• The policy of Radiology is to discourage authors from placing their results on preprint servers. There are two reasons for this. First, if the results are already avail- able, the incremental benefit of publication in Radiology is low. Second, the vast majority of submissions for publication undergo substantial changes due to peer review and editorial processes.
    Editor’s Note: Publication of AI Research in Radiology
    Bluemke DA
    Radiology 2018 (in press)
    https://doi.org/10.1148/radiol.2018184021 
  • “Our second policy affecting AI research is to strongly encourage making the computer algorithms available to other researchers. Authors of AI research should make a git archive of their source code or make it available on the author’s web page. Git archive providers such as GitHub, Bitbucket, or Source Forge are already available and in use by some research- ers. Authors should place a link to the web page for their code in their Materials and Methods section. They should also provide a unique identifier for the revision of the code used in the publication.”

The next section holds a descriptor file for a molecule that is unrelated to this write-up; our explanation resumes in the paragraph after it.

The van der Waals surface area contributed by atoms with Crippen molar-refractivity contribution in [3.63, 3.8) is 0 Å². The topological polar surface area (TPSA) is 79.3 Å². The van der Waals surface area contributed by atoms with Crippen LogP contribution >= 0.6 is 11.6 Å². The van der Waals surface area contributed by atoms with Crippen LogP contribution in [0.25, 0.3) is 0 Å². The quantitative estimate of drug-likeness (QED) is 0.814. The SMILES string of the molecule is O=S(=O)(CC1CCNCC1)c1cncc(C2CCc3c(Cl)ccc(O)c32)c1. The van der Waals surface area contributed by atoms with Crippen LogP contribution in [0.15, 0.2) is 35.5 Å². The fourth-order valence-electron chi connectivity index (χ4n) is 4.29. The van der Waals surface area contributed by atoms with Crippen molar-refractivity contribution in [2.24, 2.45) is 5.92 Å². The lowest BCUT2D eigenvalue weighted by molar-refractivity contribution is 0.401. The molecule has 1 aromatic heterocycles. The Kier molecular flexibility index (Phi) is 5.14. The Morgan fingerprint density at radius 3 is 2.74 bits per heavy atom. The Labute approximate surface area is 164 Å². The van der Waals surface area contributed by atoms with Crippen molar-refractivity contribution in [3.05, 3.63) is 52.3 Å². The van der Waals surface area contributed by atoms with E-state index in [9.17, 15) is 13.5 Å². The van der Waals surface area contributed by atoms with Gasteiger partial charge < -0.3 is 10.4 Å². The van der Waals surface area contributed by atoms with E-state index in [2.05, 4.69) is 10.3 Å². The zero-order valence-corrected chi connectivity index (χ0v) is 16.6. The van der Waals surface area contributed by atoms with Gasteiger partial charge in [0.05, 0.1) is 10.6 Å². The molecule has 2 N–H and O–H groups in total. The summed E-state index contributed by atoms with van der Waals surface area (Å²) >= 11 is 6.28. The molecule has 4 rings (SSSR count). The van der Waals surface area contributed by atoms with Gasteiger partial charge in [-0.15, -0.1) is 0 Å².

Editor’s Note: Publication of AI Research in Radiology
    Bluemke DA
    Radiology 2018 (in press)
    https://doi.org/10.1148/radiol.2018184021
  • When AI truly succeeds in medical imaging, we will stop calling it AI. The AI portions will simply be integrated tools in our PACS, scanner, or workstation—not separate features.
    Editor’s Note: Publication of AI Research in Radiology
    Bluemke DA
    Radiology 2018 (in press)